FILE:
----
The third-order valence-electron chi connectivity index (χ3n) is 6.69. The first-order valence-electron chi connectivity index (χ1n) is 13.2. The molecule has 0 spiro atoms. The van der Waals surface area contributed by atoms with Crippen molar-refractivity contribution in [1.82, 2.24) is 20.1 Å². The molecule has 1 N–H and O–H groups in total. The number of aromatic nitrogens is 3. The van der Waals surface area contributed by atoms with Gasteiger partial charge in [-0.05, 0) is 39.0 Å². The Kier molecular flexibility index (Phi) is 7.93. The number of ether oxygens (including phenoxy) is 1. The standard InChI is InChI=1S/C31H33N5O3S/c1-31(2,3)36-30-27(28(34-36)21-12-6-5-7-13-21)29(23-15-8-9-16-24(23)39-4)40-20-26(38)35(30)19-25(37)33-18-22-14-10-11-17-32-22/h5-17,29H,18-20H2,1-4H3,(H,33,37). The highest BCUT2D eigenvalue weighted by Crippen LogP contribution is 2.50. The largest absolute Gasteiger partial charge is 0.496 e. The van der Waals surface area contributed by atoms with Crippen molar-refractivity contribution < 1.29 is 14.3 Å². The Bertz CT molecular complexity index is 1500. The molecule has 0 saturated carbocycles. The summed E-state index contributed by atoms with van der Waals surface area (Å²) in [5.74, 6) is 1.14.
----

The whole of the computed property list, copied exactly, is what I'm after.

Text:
The third-order valence-electron chi connectivity index (χ3n) is 6.69. The first-order valence-electron chi connectivity index (χ1n) is 13.2. The molecule has 0 spiro atoms. The van der Waals surface area contributed by atoms with Crippen molar-refractivity contribution in [1.82, 2.24) is 20.1 Å². The molecule has 1 N–H and O–H groups in total. The number of aromatic nitrogens is 3. The van der Waals surface area contributed by atoms with Gasteiger partial charge in [-0.05, 0) is 39.0 Å². The Kier molecular flexibility index (Phi) is 7.93. The number of ether oxygens (including phenoxy) is 1. The standard InChI is InChI=1S/C31H33N5O3S/c1-31(2,3)36-30-27(28(34-36)21-12-6-5-7-13-21)29(23-15-8-9-16-24(23)39-4)40-20-26(38)35(30)19-25(37)33-18-22-14-10-11-17-32-22/h5-17,29H,18-20H2,1-4H3,(H,33,37). The highest BCUT2D eigenvalue weighted by Crippen LogP contribution is 2.50. The largest absolute Gasteiger partial charge is 0.496 e. The van der Waals surface area contributed by atoms with Crippen molar-refractivity contribution < 1.29 is 14.3 Å². The Bertz CT molecular complexity index is 1500. The molecule has 0 saturated carbocycles. The summed E-state index contributed by atoms with van der Waals surface area (Å²) in [5.74, 6) is 1.14.